In one of his very first acts as the new Secretary of Commerce, Norman Mineta has vowed to establish 'a mechanism to deter a future import crisis' in steel. The government, he said, 'cannot stand by while American workers bear the brunt of market-distorting practices and closed foreign markets.'

He laid out a six-point program, promising, among other things, faster industry relief from steel import surges and greater pressure on such countries as Japan, South Korea, Russia and Brazil to stop their steel trade-distorting practices.Comforting reassurances, it would seem, for American steelmakers. Indeed, the administration's 'steel action' program is a lot more thoughtful and much broader in concept than past government efforts to rescue U.S. steelmakers from 'unfair' import competition.

Over the last three decades, steel, more than any other U.S. industry, has wangled special import relief from a succession of administrations, starting with Nixon in 1969. Those measures induced foreign steel suppliers to limit their exports to the United States or to maintain prices above pre-set levels.

Massive legal filings by U.S. steelmakers alleging foreign dumping or subsidies or the threat thereof usually helped prod those administration actions.

Finally, starting in the early 1990's, the industry began to prosper without special government measures. By 1997, steelmakers were reaping record profits. Suddenly, however, imports came pouring in as Asian markets dried up. Steel prices soon crashed, profits turned to losses, more jobs were lost.

And so in 1998-99 U.S. producers filed a big new batch of dumping and other unfair practices complaints and the Clinton administration followed with its own 'steel action' program, promising closer monitoring of steel trade trends, faster investigation of dumping and subsidy complaints, and intensified consultations with other major steel producing countries toward reducing world steel overcapacity.

These commitments, first made a year ago, were fleshed out late last month by the Commerce Department as Mineta pledged to work to 'deter a future import crisis.'

But is the administration's action program just another palliative for the domestic steel industry?

The American Iron and Steel Institute praises the administration for identifying who and what are causing the world's steel trade problems, such as a largely closed Brazilian market, allegations of corporate collusion in Japan and excessive government intervention in South Korea. But it calls the administration's promises to address those problems 'modest' and 'less than what's needed.'

And glaringly absent from the administration program is any endorsement of legislation, long sought by U.S. steelmakers, to tighten U.S. antidumping and other trade law dealing with unfair trade practices.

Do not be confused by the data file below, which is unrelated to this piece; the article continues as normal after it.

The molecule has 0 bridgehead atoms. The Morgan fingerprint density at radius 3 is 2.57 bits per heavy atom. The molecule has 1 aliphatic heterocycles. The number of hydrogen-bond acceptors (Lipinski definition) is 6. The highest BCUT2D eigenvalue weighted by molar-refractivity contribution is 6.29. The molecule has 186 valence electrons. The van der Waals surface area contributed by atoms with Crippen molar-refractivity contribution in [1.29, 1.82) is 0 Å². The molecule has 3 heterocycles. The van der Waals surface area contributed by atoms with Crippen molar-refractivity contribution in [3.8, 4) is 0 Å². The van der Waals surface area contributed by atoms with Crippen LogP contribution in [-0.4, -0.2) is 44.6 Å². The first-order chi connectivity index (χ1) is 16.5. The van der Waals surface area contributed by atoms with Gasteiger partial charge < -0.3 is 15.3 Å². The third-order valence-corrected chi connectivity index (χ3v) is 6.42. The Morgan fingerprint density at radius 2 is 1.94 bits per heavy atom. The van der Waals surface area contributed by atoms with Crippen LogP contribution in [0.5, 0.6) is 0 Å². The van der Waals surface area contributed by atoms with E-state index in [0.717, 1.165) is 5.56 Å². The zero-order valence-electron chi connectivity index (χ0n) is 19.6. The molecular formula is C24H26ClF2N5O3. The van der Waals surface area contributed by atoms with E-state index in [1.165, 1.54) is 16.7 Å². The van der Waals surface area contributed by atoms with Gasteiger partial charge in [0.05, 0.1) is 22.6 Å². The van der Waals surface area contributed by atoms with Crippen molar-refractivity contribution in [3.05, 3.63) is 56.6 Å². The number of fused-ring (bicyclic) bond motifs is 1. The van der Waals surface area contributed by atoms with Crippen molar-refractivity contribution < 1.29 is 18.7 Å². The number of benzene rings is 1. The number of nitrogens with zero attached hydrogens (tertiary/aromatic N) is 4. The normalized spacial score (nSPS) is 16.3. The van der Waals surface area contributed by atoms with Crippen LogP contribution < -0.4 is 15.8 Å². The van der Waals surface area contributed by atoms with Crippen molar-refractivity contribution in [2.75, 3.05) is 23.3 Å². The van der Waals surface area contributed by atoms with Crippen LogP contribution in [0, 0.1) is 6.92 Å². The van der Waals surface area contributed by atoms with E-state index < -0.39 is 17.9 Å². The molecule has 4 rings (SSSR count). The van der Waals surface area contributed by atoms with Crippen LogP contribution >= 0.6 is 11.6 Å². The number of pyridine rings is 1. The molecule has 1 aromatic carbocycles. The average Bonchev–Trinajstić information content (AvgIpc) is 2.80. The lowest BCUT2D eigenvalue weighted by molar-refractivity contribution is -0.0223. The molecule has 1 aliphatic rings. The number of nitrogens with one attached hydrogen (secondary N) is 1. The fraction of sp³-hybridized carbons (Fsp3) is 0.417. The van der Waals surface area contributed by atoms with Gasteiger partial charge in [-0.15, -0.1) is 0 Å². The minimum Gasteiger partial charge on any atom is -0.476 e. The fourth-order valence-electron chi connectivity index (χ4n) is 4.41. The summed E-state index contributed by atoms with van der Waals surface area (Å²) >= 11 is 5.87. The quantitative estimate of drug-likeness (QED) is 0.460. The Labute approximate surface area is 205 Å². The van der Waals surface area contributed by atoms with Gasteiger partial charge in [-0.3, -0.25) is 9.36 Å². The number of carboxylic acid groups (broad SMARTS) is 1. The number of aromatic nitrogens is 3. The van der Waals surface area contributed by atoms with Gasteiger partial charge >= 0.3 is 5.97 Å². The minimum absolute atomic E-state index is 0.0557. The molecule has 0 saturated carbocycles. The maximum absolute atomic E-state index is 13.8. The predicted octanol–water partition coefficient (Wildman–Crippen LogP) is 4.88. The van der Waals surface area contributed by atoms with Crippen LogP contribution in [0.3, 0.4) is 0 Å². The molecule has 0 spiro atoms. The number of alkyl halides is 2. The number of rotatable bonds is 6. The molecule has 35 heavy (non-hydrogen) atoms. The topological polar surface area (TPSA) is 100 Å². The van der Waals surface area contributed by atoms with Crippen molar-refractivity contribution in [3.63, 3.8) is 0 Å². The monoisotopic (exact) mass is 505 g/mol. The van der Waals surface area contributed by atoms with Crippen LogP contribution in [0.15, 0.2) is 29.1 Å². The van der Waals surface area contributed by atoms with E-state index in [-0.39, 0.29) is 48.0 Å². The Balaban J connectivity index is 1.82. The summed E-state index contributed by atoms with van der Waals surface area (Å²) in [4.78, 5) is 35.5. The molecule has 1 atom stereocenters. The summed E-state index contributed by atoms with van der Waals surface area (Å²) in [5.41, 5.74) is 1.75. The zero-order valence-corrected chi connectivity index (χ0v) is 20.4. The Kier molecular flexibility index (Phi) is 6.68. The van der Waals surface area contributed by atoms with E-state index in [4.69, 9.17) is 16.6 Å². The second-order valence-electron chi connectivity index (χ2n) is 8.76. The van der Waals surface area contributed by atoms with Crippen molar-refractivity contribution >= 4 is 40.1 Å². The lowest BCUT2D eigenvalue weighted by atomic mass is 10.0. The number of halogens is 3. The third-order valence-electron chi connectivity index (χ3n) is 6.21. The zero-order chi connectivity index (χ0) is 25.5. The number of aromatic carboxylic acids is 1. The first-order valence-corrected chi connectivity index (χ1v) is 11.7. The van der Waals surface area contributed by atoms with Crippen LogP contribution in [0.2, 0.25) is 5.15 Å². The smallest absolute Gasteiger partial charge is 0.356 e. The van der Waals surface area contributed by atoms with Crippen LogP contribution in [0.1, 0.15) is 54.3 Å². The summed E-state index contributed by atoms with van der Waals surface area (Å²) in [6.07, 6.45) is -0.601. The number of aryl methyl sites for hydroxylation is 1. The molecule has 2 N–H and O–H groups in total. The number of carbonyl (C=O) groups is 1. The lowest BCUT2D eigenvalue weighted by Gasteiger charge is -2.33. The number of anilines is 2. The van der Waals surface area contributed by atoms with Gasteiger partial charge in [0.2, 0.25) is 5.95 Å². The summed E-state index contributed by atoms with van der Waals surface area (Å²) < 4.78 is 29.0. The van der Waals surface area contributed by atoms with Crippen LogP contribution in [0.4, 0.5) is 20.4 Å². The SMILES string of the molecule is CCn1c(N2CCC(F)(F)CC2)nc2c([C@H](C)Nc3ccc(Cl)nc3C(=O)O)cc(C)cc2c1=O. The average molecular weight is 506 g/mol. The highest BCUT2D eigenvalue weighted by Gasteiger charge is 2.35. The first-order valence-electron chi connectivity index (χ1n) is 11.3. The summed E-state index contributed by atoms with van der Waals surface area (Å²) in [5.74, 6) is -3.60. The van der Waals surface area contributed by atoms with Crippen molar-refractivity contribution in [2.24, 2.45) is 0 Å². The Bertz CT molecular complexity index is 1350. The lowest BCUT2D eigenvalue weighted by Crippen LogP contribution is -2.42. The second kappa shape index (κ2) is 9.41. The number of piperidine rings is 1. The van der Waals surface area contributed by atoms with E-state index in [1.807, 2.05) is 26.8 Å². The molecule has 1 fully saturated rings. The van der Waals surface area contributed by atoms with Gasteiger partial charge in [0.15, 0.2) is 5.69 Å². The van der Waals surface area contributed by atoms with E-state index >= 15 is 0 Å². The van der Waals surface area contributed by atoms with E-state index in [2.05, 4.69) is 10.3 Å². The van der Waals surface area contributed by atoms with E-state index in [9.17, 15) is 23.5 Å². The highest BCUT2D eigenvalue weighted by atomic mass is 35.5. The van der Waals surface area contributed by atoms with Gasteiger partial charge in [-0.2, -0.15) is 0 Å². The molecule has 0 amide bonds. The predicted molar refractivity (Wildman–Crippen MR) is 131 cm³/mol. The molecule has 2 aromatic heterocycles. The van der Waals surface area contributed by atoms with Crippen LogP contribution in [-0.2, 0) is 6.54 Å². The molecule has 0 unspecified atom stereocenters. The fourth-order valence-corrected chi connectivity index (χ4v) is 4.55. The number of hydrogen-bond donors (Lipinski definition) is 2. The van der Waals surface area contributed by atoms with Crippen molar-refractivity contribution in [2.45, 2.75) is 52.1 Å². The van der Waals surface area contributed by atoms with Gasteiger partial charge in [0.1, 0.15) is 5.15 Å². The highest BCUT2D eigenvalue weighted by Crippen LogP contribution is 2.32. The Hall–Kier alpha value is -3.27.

The Steel Manufacturers Association believes it will take years for the administration's program to achieve 'concrete results,' even if carried out effectively by 'dedicated' officials. And, notes Thomas Danjczek, the association president, the plan's very existence is in question, given that a new administration takes office in January.

Probably the best hope for resolving U.S. and global steel trade problems lies in convincing other nations - not only Japan, South Korea, Brazil and Russia but also Ukraine, China and India - to foster more open, competitive markets. But recent conversations with Japan and Korea have yielded only mixed results and Japan is newly offended by U.S. criticism of its steel policies. Still, this autumn the administration expects to hold its first high-level Joint Steel Dialogue with Russia.

Happily, the recent steel 'crisis' seems to have passed, domestic steel shipments rebounding this year to near-record levels, capacity utilization recently exceeding 90 percent, and at least some strong price recovery was seen. Such major producers as U.S. Steel and Bethlehem are back in the black, while Nucor and Steel Dynamics have reported record profits.

But new market turmoil may be setting in. Imports are rising again, reaching near-record heights, though some of this involves record purchases of semi-finished products by U.S. mills themselves. While finished steel deliveries from Japan and South Korea are down, ostensibly because of U.S. dumping penalties, shipments from other suppliers, especially China, Taiwan, India, Ukraine and Turkey, are up sharply. It's a 'tremendously fungible' world market, says Danjczek. Foreign producers not subject to U.S. import curbs take the sales of those who are. Example: Ukraine's expanded shipments of hot-rolled sheet as Russia's declined.

And the impact of a new import surge is likely to be magnified, if, as expected, the U.S. economy slows in the months ahead. Some steel prices, hot-rolled sheet in particular, are already reported softening.

Come this fall, markets could roil further, if the U.S. International Trade Commission effectively lifts anti-dumping and countervailing duties on imports of cut-to-length plate, cold-rolled and corrosion-resistant flat products. The duties were imposed in 1993 on imports from more than a dozen countries.

Steelmakers, through their friends in Congress, are reportedly mounting pressure on the ITC to vote to retain those duties. The House Appropriations Committee has hinted to the ITC that it might face a budget cut if it keeps analyzing 'theoretical constructs' rather than focusing on 'market realities.'

At the least, ITC findings lifting the penalty duties would heighten chances in Congress for industry-supported legislation toughening U.S. trade law. But that's for next year. The ITC won't make its ruling until after the November elections. Meantime, there is more than enough evidence to watch for signs of a new steel 'crisis.'